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Re: Low tech/High tech
I think I agree with Karen's comment a few letters back; the high tech or
low tech status of a tank is pretty irrelevant to it's success. It's also
of only limited value when you're trying to give someone advice on how to
solve a problem.
Karen's breakdown between high light/high growth rate tanks and low
light/low growth rate tanks is much more descriptive and more useful when
you're trying to understand and help solve someone's problem.
Unfortunately there might be a quite a few tanks that don't quite fit into
that spectrum. I don't want to get way into this matrix thing, but if the
light level can be high (L) or low (l) and growth rates can be high (G)
or low (g) then there are four different combinations of these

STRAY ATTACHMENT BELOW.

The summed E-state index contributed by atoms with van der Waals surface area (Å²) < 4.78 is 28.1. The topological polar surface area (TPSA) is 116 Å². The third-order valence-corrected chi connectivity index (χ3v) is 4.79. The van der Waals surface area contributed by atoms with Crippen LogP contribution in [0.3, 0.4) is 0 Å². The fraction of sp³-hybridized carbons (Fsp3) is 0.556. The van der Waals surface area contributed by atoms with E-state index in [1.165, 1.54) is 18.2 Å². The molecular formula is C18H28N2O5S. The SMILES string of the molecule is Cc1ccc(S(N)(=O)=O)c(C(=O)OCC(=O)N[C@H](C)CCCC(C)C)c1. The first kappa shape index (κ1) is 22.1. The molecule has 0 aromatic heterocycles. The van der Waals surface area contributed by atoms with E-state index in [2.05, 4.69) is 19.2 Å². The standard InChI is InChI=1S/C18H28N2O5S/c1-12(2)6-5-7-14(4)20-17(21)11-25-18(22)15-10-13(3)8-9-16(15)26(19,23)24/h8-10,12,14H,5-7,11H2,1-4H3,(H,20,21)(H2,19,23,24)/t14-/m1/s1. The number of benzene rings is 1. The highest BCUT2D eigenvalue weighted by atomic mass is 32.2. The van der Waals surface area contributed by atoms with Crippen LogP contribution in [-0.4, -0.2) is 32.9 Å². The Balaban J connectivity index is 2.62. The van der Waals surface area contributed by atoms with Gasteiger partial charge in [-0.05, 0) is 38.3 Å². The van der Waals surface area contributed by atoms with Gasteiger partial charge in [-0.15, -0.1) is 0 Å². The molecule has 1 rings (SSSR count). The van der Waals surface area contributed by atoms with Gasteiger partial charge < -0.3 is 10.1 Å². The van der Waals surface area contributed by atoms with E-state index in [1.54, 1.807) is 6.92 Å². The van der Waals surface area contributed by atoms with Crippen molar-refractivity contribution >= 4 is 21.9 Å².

High Growth G LG lG
Low Growth g Lg lg
"LG" and "lg" are Karen's two-part classification; the other two might
seem odd but they exist; I have two "Lg" tanks (brightly sunlit, but with
fairly slow growth) and I think that Neil Frank has described some "lG"
tanks (low watt/gallon lighting with ample growth). There could also be a
At any rate, Karen's classification seems to describe what an aquarist
wants to do or is doing with an aquarium. The low tech/high tech
breakdown just describes their approach.
When you're describing a tank, Karen's breakdown is much more relevant
than high tech/low tech. If you want to describe a tank to me (for
example) I get a lot more information from knowing that you have high
light and want a high growth rate than I do from knowing whether or not
you have a pH-regulated CO2 system.
I understand that for a lot of us the technical gadgetry is part of the
fun of the hobby and something that we go out and pay good money for. But
really, the plants aren't impressed by technology and the "tech" status of
a tank seems almost irrelevant to it's ability to grow plants.